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Germany

German Opposition Leader Calls for More Gay Rights

Gay rights could become a top political issue in Germany after Guido Westerwelle, leader of the Free Democrats, acknowledged his homosexuality for the first time and urged greater equality for same sex couples.

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"We cannot go back to the 1950s"

Earlier this week the leader of the neo-liberal Free Democrats Party came out in the open on his homosexuality in a highly publicized media campaign that pushed the subject of gay rights to the front of major newspapers. Speaking out on the issue for the first time on Saturday, Guido Westerwelle told the German newsmagazine Der Spiegel that the country needed to do more to promote equality for gay couples.

Germany needs to be more tolerant on homosexuality, the opposition politician said. "I support more understanding on the issue," he told the magazine in its upcoming edition.

Westerwelle said gay couples should have the right to adopt any child and not, as in a law proposed by the government, only the legal child of one partner. They should also be entitled to the same tax breaks as married couples, he said.

More equal rights

Germany has allowed same-sex partnerships with some legal rights since 2001 but they do not go as far as marriage. Draft legislation presented by the coalition government of Social Democrats and Greens will extend gay partners' rights, but Westerwelle dismissed the proposals as half measures.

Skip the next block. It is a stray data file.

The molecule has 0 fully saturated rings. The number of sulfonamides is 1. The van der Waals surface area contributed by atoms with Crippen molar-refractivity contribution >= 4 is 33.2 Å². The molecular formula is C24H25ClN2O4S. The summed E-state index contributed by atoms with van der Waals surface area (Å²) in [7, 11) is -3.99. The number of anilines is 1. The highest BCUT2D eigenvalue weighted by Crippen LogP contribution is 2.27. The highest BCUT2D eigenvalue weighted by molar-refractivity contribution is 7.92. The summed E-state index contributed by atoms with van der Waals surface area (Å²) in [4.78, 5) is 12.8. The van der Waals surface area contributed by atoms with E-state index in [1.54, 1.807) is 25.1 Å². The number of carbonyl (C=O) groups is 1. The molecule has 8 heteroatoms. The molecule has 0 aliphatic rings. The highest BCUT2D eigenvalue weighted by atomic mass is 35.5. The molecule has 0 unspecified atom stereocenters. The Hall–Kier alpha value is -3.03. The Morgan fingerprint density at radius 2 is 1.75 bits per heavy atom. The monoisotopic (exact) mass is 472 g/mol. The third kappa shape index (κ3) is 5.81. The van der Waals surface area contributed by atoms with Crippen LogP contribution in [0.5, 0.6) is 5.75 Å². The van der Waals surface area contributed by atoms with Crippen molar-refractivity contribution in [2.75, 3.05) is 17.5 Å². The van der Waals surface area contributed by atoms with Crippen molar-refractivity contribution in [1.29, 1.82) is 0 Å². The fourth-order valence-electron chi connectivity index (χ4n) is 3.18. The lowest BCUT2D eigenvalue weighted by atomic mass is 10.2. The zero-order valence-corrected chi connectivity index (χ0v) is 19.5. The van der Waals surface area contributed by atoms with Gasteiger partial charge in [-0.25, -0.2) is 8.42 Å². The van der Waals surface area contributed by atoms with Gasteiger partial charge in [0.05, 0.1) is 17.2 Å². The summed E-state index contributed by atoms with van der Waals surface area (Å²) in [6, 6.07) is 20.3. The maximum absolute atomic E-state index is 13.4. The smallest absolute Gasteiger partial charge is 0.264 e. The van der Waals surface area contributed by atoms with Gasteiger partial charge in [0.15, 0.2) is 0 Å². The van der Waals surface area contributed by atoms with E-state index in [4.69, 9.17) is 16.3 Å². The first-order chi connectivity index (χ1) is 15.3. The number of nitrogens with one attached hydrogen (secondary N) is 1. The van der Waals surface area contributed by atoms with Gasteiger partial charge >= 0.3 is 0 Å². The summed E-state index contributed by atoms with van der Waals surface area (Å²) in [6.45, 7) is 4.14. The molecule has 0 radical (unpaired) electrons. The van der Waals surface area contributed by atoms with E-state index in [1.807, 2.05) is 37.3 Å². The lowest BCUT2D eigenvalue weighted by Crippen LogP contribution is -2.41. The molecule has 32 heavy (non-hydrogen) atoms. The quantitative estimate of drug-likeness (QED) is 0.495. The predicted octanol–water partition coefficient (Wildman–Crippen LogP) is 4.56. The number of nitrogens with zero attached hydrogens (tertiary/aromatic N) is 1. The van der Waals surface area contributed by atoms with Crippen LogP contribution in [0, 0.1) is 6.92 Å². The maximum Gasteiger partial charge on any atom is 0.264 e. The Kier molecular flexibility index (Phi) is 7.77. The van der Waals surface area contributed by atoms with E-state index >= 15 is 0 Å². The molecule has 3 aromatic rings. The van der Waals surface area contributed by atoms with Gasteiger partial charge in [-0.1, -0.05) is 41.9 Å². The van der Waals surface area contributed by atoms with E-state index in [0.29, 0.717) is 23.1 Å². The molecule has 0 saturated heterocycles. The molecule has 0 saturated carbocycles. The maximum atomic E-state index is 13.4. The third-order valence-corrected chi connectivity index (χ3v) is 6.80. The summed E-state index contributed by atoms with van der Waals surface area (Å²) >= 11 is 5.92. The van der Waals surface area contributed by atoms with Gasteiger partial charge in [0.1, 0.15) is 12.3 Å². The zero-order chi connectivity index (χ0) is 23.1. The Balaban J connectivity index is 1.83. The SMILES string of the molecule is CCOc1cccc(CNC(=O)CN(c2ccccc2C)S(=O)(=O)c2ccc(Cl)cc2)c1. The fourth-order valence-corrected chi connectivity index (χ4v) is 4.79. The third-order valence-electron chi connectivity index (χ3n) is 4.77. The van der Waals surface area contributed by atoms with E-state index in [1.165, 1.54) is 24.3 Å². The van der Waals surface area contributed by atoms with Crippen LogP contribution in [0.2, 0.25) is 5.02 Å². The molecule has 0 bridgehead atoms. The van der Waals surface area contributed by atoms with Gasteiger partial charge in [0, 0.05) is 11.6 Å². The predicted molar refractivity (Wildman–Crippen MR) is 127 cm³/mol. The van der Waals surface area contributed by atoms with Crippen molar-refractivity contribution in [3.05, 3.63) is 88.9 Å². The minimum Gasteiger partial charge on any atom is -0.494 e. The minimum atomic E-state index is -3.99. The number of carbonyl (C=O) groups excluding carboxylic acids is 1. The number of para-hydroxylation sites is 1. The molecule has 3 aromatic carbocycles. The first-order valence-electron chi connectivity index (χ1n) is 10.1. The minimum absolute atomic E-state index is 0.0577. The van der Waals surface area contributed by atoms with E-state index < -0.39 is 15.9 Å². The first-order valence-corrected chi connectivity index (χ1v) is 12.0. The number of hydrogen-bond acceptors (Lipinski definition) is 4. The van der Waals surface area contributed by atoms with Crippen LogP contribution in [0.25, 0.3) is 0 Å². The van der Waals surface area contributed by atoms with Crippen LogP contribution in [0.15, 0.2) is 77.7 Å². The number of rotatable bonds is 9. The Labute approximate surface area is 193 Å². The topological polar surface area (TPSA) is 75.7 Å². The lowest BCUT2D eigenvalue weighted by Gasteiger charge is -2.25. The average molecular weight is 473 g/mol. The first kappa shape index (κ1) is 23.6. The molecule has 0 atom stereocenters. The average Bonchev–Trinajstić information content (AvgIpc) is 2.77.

"At the moment same-sex partnerships have a lot of duties, for example the requirement to assist a partner financially in terms of social welfare. At the same time, the deserved rights are being denied. That cannot be fair," he argued.

Westerwelle also urged equal application of tax law to include the same benefits enjoyed by married couples. In this area, the government has only gone half way, he said.

Clash of cultures

Parteivorsitzende von FDP, CDU und CSU

Opposition party leaders: FDP, Guido Westerwelle, (left); CDU, Angela Merkel, (mid); and CSU, Edmund Stoiber (right).

In the interview Westerwelle sought to play down the political consequences of coming out, a move Der Spiegel said could lead to a "clash of cultures" with the more traditional thinking of someone like Edmund Stoiber, head of the Christian Social Union. The magazine noted that some members in the CSU viewed homosexuality as perverse and cited Stoiber once saying Germany could talk about devil worship if it put gay partnerships on a par with marriage.

The FDP leader said he had already made it clear to leaders in the opposition and likely coalition partners on the national level that Germany needed to make more progress in gay rights and not reverse earlier legislation.

"The FDP will never back any political attempt to return society to the 1950s. On the contrary, we want to achieve more progress," he said.

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